Survey Controversy

Though there are an additional 25,000 unemployed people in the survey because they are considered out of the labor force, they do not count as jobless as far as the official unemployment rate is concerned.

This is a controversial issue, as many feel the unemployment rate excludes a large number of people who are out of the labor force, not because they do not want a job, but because they have simply given up looking. Therefore, some people argue the unemployment rate paints a brighter picture than reality.

There are actually six different unemployment rates that measure various levels of employment. These can be used to give a clearer assessment of the labor market from different perspectives.

How Does the U.S. Determine the Unemployment Rate?

The U.S. determines the unemployment rate by dividing the unemployed individuals by the total number of individuals in the labor force. This is then converted into a percentage. How the U.S. determines the "labor force" and "unemployed" varies. The labor force, for example, only includes those who are employed or unemployed and seeking employment.

Who Is Not Counted in the Unemployment Rate?

Those individuals who are unemployed and have not looked for work in the past four weeks are not counted in the unemployment rate. In the U.S., the unemployment rate only takes into consideration those in the labor force, which are people that are working or not working but actively seeking work.

What Are the Four Types of Unemployment?

The four types of unemployment are frictional, cyclical, structural, and institutional. Frictional is short-term and when people leave jobs for new jobs. Cyclical deals with changes in the economy, such as when the economy or some industries experience upturns or downturns. Structural is when there is a fundamental change in the structure of how society operates. Such as machines replacing workers in a factory. Institutional refers to changes in institutional factors and incentives in the economy.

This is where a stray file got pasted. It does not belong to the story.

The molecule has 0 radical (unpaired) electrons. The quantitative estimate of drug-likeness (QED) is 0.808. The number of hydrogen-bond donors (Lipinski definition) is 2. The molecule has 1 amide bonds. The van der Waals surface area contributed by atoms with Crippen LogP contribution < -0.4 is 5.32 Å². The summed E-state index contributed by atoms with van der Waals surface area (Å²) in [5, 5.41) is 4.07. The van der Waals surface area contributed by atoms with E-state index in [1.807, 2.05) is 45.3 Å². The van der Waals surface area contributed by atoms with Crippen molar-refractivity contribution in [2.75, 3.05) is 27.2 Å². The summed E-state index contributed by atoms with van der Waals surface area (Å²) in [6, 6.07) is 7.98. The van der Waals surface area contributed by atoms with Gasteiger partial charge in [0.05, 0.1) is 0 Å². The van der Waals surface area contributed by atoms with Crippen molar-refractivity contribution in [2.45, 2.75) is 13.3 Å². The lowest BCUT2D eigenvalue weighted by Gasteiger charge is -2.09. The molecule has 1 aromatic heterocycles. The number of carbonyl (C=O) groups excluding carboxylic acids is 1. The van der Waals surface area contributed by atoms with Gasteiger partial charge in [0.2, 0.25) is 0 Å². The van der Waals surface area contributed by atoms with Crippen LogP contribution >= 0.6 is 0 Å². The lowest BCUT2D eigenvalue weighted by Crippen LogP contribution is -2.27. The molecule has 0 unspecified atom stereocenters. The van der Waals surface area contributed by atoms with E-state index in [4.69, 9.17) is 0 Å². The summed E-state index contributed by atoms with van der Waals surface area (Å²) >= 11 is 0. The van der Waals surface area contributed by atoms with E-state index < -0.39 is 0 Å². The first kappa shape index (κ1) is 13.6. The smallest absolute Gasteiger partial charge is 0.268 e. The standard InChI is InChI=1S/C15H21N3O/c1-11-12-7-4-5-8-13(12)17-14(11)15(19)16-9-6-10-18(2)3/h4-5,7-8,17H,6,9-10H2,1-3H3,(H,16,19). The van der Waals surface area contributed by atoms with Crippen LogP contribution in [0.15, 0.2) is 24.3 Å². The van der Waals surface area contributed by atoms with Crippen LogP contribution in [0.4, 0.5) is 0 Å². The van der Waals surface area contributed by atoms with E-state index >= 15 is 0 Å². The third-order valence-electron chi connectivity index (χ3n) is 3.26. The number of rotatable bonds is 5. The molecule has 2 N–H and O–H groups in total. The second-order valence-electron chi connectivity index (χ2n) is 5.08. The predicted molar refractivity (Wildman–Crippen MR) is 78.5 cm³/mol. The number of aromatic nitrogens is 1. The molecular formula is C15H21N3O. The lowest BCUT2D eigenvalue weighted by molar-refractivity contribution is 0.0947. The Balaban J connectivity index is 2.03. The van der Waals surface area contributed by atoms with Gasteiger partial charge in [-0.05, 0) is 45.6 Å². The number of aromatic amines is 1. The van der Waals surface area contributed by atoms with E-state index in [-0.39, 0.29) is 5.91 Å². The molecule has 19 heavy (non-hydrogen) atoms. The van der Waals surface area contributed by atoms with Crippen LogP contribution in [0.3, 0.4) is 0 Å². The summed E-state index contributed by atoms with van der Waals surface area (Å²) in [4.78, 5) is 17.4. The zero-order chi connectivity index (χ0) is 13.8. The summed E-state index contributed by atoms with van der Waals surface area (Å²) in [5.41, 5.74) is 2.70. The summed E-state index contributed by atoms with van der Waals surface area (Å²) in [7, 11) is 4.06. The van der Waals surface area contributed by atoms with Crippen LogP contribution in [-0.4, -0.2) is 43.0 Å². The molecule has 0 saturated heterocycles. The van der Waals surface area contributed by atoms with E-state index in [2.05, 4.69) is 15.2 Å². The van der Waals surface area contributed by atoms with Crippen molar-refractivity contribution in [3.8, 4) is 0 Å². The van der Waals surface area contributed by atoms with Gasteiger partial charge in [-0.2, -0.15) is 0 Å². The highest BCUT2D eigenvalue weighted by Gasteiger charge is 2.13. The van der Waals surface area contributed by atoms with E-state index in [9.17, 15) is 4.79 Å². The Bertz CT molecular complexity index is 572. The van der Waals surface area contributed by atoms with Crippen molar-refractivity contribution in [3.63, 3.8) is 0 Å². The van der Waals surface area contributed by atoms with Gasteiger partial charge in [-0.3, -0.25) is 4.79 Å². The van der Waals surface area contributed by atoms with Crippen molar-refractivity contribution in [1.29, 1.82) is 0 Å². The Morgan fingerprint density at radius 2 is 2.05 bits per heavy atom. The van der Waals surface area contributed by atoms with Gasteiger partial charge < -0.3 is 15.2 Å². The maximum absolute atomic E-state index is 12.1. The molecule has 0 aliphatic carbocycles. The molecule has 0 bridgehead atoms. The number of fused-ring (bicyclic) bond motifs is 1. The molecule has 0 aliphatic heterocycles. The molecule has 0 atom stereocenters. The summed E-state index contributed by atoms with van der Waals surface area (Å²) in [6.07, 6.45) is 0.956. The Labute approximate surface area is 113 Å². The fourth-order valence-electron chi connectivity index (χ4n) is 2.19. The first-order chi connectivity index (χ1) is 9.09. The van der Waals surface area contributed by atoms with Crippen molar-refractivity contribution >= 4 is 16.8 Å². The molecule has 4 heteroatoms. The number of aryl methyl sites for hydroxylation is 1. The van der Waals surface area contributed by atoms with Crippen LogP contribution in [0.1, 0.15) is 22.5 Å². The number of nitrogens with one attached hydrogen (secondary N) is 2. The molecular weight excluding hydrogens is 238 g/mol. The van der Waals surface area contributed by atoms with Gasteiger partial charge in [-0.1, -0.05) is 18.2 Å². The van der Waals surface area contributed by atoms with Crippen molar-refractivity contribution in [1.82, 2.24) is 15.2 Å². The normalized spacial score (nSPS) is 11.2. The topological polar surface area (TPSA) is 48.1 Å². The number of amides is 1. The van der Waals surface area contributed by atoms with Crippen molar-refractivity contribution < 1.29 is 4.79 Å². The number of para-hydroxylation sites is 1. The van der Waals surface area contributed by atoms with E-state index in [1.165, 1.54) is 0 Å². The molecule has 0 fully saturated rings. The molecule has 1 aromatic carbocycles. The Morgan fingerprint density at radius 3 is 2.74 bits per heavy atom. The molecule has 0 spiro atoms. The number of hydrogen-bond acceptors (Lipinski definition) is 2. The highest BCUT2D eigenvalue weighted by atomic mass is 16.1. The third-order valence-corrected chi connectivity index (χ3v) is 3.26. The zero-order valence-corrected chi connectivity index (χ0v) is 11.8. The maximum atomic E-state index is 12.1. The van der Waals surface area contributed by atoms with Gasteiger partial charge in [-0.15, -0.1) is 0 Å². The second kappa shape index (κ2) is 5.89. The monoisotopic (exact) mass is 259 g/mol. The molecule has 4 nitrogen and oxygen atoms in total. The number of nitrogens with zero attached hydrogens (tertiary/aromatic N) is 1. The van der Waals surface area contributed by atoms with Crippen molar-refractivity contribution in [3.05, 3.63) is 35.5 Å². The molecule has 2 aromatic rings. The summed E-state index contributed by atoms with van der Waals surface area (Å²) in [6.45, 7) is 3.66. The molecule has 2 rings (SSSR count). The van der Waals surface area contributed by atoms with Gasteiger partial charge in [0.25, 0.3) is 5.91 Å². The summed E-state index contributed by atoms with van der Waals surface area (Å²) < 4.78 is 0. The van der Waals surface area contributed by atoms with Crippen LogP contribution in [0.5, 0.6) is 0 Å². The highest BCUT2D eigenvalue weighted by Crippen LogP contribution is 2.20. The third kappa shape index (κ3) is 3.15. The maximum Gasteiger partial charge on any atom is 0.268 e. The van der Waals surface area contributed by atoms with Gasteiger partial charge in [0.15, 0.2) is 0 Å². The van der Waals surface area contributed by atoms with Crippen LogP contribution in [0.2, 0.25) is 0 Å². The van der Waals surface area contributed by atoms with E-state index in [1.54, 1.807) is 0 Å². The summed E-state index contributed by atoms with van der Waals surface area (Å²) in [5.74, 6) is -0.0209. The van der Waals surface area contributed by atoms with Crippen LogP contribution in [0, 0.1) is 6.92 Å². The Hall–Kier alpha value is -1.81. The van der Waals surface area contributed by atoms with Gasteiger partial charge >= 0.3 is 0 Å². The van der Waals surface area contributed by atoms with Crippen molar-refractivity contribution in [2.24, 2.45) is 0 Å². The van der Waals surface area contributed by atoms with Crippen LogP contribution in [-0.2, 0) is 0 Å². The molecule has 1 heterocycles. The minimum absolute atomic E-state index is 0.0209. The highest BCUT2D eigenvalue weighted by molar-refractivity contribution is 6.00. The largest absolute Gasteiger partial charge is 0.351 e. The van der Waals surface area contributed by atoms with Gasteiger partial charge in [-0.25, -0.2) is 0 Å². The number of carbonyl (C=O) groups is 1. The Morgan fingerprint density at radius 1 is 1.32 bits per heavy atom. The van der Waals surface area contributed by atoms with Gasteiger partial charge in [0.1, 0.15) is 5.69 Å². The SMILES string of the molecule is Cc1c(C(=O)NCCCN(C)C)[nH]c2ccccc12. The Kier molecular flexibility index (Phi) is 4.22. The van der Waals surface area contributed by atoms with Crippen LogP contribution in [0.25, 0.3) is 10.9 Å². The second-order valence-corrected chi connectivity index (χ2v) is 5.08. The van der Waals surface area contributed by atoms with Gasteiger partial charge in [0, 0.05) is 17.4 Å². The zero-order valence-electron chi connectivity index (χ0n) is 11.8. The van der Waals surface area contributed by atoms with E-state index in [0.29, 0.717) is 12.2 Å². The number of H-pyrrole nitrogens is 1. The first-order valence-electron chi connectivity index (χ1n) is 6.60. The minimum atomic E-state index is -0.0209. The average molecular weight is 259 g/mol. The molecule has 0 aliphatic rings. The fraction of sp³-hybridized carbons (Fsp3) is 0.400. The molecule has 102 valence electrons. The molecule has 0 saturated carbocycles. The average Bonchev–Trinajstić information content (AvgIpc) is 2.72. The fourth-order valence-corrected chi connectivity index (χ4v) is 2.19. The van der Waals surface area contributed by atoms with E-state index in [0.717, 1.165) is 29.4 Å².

The Bottom Line

The U.S. Bureau of Labor Statistics uses the Current Population Survey to estimate the unemployment rate. The unemployment rate takes into consideration only those in the labor force; those working or those not working but actively looking for a job. Many critics believe this underestimates the true unemployment rate. The Bureau of Labor Statistics has six different unemployment rates to take into consideration the varying degrees of unemployment.

Article Sources
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  1. U.S. Bureau of Labor Statistics. "Labor Force Statistics from the Current Population Survey: Overview."

  2. United States Census Bureau. "U.S. and World Population Clock."

  3. United States Census Bureau. "Collecting Data."

  4. U.S. Bureau of Labor Statistics. "The Employment Situation - May 2022," Page 1.

  5. U.S. Bureau of Labor Statistics. "How the Government Measures Unemployment."

  6. U.S. Bureau of Labor Statistics. "Table A-15. Alternative measures of labor underutilization."